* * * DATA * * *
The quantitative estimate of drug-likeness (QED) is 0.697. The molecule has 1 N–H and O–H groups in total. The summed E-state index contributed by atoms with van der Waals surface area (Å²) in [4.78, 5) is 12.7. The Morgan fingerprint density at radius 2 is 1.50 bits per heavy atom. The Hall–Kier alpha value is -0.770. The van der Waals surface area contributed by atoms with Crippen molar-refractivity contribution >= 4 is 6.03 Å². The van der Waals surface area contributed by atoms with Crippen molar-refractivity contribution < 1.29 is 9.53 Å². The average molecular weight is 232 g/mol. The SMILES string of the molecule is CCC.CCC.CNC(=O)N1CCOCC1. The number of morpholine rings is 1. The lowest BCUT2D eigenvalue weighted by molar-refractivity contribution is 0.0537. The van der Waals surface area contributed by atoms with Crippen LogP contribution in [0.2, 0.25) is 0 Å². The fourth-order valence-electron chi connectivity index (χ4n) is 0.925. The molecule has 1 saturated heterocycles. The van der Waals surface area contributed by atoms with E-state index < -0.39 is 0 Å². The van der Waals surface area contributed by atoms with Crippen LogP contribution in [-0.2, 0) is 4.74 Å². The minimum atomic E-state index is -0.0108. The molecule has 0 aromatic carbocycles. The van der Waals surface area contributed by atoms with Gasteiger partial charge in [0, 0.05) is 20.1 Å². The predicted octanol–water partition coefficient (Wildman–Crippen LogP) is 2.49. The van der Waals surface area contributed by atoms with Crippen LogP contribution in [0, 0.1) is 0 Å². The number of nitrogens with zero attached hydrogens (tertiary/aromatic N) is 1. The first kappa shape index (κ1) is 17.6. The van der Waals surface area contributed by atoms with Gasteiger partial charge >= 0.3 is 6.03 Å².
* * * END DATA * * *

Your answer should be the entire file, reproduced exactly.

The quantitative estimate of drug-likeness (QED) is 0.697. The molecule has 1 N–H and O–H groups in total. The summed E-state index contributed by atoms with van der Waals surface area (Å²) in [4.78, 5) is 12.7. The Morgan fingerprint density at radius 2 is 1.50 bits per heavy atom. The Hall–Kier alpha value is -0.770. The van der Waals surface area contributed by atoms with Crippen molar-refractivity contribution >= 4 is 6.03 Å². The van der Waals surface area contributed by atoms with Crippen molar-refractivity contribution < 1.29 is 9.53 Å². The average molecular weight is 232 g/mol. The SMILES string of the molecule is CCC.CCC.CNC(=O)N1CCOCC1. The number of morpholine rings is 1. The lowest BCUT2D eigenvalue weighted by molar-refractivity contribution is 0.0537. The van der Waals surface area contributed by atoms with Crippen LogP contribution in [0.2, 0.25) is 0 Å². The fourth-order valence-electron chi connectivity index (χ4n) is 0.925. The molecule has 1 saturated heterocycles. The van der Waals surface area contributed by atoms with E-state index < -0.39 is 0 Å². The van der Waals surface area contributed by atoms with Crippen LogP contribution in [-0.2, 0) is 4.74 Å². The minimum atomic E-state index is -0.0108. The molecule has 0 aromatic carbocycles. The van der Waals surface area contributed by atoms with Gasteiger partial charge in [0, 0.05) is 20.1 Å². The predicted octanol–water partition coefficient (Wildman–Crippen LogP) is 2.49. The van der Waals surface area contributed by atoms with Crippen LogP contribution in [0, 0.1) is 0 Å². The number of nitrogens with zero attached hydrogens (tertiary/aromatic N) is 1. The first kappa shape index (κ1) is 17.6. The van der Waals surface area contributed by atoms with Gasteiger partial charge >= 0.3 is 6.03 Å².